Latest News and Updates

17 March 2017

David Ashworth has created a number of resources around Jonathan Dove's Friday Afternoons songs for the Share section of the Friday Afternoons website. These included: Classroom Ensemble arrangements of Three Birds, Legend and Snowcomposition worksheets and a composers guide to the 2016 songs; and remix resources for Fast Car and The Little Girl of Rain. Below he discusses the resources he has created, his motivation for doing so and the process that created them.

Why did you decide to write these resources?

There were two reasons the Friday Afternoons Project Fund appealed to me. Firstly, here you have an initiative with an ostensibly traditional brief – quality new choral works for schools in a classical style with piano accompaniment – looking to reach out in new ways through a focus on digital delivery, creative responses, and areas of low engagement. Rather than narrow my activity to addressing just one of those specific areas, I was keen to investigate whether there might be a way of addressing all three, as components of a multipart resource. So my multipart resource is digital, and it encourages and supports creative activity in ways which reach out to students who may be uninterested, less confident or less able to participate in a more traditional academic approach.

Secondly, by making the resources available from the Friday Afternoons website as a set of free downloads, we can reach out to schools and teachers across the whole of the UK so they can use them whenever and wherever they choose; time, travel and costs are no longer a problem. Including video tutorials, for example, makes the digital remix resources more accessible to teachers and students. Teachers can access them at times to suit them, rather than being pinned down to a workshop or CPD session at a specific time and place.

What prompted you to arrange some of the songs for classroom ensemble?

The classroom ensemble arrangements were made so that young instrumental players could also make a musical contribution. The arranging resources allow teachers to put together bespoke ensemble arrangements for their classrooms and extend the opportunities for performance to students who may be reluctant to sing.

What gave you the idea of using these choral compositions as a starting point for original composition activity?

I think there are two strands to this. Firstly, I was conscious there was some great writing in the piano accompaniments that was in danger of being overlooked. These accompaniments are much more than just chordal vamp-alongs for the choir parts. I wanted to shine a spotlight on some of this great writing.

It also struck me that the musical ideas Dove works with would appeal to many young students. The catchy, funky rhythms, the repetition of riffs with a strong rock/pop feel, and the interesting harmonies and textures provide a great pool of ideas for creating music in a range of contemporary musical styles.  I have previously written similar resources, using the music of artists such as Radiohead and Bowie, and I thought it would be interesting to try a similar approach with music which comes from a contemporary classical starting point. The ideas are very similar – perhaps showing the extent to which many contemporary  composers working in a classical idiom are drawing on influences from rock, pop and other musical styles.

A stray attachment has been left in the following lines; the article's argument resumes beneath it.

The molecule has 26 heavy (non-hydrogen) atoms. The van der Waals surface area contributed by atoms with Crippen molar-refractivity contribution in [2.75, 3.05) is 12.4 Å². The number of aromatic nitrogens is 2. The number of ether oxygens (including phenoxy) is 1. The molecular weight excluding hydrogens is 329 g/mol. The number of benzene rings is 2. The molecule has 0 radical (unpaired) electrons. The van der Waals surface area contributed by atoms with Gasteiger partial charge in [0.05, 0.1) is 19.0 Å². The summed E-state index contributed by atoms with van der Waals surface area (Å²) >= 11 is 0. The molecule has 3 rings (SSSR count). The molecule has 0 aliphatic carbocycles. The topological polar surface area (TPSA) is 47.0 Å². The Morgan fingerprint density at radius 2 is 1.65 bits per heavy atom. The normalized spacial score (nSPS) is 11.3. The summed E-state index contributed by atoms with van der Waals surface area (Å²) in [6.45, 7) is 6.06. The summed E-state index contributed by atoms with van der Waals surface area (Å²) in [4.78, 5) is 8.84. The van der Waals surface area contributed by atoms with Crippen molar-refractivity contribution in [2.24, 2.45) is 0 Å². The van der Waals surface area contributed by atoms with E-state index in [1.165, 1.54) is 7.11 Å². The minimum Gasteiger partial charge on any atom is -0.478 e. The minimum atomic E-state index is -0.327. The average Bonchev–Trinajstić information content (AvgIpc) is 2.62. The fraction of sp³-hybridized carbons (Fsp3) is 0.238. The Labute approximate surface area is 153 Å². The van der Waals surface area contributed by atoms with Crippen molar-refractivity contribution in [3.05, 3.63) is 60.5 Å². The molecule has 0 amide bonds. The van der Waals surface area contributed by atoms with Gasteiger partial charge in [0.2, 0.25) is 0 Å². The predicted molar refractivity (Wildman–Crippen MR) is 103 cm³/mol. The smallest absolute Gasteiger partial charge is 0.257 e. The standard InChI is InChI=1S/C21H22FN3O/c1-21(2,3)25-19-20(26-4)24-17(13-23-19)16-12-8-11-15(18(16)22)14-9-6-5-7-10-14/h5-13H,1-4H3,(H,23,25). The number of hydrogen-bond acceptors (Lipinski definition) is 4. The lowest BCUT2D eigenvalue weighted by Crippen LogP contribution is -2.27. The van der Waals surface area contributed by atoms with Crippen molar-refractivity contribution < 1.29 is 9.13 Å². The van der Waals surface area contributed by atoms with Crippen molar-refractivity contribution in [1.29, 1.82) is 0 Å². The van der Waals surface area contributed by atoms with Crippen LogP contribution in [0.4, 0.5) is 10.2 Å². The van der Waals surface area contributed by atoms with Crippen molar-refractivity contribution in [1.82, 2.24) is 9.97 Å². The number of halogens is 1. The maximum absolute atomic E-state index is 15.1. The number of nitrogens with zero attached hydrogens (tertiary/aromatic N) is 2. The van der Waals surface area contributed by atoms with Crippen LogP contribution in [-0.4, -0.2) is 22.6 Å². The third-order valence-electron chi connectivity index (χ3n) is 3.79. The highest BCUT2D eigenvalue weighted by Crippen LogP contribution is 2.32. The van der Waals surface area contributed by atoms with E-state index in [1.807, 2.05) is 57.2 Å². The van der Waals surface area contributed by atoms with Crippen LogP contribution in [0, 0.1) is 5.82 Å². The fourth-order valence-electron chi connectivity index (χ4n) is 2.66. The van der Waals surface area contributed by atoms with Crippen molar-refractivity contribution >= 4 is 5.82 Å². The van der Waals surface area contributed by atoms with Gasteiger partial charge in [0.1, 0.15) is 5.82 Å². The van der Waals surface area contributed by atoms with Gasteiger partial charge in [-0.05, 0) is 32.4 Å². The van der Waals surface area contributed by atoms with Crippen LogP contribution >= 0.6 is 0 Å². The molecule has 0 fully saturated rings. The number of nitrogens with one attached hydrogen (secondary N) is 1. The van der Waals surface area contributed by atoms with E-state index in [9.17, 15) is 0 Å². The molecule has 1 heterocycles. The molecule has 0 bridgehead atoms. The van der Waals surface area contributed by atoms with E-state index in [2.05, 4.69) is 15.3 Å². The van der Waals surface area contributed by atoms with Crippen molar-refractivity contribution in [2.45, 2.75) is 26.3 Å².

Both the composition resources and the remix resources allow for and encourage creative response. The composition resources provides pointers for ways in which students can work with some of Dove’s compositional techniques. The remix resources give students the chance to create original music in an engaging and, for some, a more culturally familiar environment.

How did you approach writing the three different components of the resource?

The piano parts were deconstructed to make the various musical layers available for a range of popular and orchestral instruments. This opens up a range of options for teachers to explore. Guitar, bass, drums and keyboard could provide a ‘rhythm section’, for example, with a possible brass, woodwind, strings combination taking the upper layers. In addition some virtual instruments played on mobile and/or accessible technologies could take some of the parts making the music available for those who do not access more traditional instruments for whatever reason.

And the remix resources?

This developed from some work I did for the BBC on their Ten Pieces projects. The BBC provided me with some musical samples from their multi track recordings of well known classical works.  I did a bit of digital editing on these and added some compatible ‘techno’ samples, which would enable students working with computer sequencers to remix the pieces in new ways.

For the FA songs, I had to take a slightly different approach. The remix activities take some original motifs and fragments from the vocal parts and piano accompaniments for two of Dove’s songs. These were re-recorded, using synthesised sounds, and made available as downloadable sample libraries from the FA website.  Students can use computer (or tablet) sequencers to reinterpret and remix their own versions of the songs using these freely available materials. Teachers’ notes and video tutorials have been provided which explain the process in more detail.